Yellow fever is an affliction caused by a potentially lethal viral (flavivirus) hemorrhagic (causes bleeding) virus common in parts of Africa and South America. A highly effective vaccine made from live virus (known as the “17D vaccine”) is currently used to inject persons to prevent yellow fever; this vaccine is known to rarely cause serious adverse effects, namely, onset of allergic reactions, or a life-threatening or fatal infection that resembles yellow fever.
So, there is need for a safer (“nonreplicating”—in other words, not based on live virus) vaccine. In a recent article, “An Inactivated Cell-Culture Vaccine against Yellow Fever,” Thomas Monath, MD and his coauthors described their experience with a potentially safer vaccine (NEJM, 2011;364:1326-33). In their study, they evaluated the safety and effectiveness (in raising protective antibodies against yellow fever virus in recipients of the new vaccine) compared against placebo (i.e., no effective antigen present). The antigen (substance that elicits the immune response, which is the creation of protective antibodies) in the new vaccine was yellow fever vaccine produced in cell cultures utilizing inactivated (not live) and purified virus components.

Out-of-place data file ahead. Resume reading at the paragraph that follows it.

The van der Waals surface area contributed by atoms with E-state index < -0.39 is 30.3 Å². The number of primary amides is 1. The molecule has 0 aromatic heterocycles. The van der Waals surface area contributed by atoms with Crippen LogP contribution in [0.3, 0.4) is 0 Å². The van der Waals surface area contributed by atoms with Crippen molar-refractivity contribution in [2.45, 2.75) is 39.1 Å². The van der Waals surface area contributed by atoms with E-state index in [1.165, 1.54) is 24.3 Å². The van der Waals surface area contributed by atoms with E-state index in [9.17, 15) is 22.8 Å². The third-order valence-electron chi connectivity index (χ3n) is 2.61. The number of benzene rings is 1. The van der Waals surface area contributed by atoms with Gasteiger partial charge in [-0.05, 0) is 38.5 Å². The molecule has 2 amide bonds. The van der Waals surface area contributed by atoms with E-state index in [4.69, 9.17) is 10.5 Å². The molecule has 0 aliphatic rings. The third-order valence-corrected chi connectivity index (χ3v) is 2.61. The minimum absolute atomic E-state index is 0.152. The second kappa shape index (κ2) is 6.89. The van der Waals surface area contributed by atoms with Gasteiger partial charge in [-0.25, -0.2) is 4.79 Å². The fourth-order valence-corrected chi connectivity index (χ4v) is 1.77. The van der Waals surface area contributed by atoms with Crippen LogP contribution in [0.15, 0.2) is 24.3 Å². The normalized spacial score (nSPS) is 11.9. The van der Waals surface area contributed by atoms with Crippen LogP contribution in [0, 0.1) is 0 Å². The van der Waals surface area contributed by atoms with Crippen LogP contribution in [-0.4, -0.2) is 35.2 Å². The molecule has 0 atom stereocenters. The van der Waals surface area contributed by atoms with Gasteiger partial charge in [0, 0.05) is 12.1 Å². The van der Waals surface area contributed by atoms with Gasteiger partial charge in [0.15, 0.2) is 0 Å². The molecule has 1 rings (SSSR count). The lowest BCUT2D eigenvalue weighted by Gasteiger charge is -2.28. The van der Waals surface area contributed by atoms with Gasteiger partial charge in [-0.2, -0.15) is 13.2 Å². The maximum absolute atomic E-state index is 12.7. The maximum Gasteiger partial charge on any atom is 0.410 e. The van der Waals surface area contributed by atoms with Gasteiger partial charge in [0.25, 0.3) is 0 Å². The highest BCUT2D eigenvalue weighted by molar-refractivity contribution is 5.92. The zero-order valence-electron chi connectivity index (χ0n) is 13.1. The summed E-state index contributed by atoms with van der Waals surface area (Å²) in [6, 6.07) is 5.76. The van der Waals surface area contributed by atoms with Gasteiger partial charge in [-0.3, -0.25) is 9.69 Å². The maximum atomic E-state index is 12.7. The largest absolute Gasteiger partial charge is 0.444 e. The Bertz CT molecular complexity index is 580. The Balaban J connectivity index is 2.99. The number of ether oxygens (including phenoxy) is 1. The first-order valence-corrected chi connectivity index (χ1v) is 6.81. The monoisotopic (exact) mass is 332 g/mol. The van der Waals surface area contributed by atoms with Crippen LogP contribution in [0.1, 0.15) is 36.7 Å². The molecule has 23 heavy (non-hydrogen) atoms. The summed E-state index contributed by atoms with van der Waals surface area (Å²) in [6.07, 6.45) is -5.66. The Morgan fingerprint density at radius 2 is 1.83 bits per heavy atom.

The new vaccine created an acceptable immune response (protection) against the yellow fever virus, and side effects (occasional pain and tenderness at the site of injection) were not serious. This makes good sense, as the cell culture vaccine does not contain egg proteins and gelatin that might cause allergic reactions, and also does not allow the virus to replicate in the recipient. Two injections were necessary to create the protective immune response, which is similar to immunization regimens used for other diseases, such as Japanese encephalitis. It is not yet known if immunization with this new vaccine provides long-term protection, as does the current live vaccine. We will all eagerly await more information on this new vaccine.
This post, Advancement In Research For A Safer Yellow Fever Vaccine, was originally published on Healthine.com by Paul Auerbach, M.D..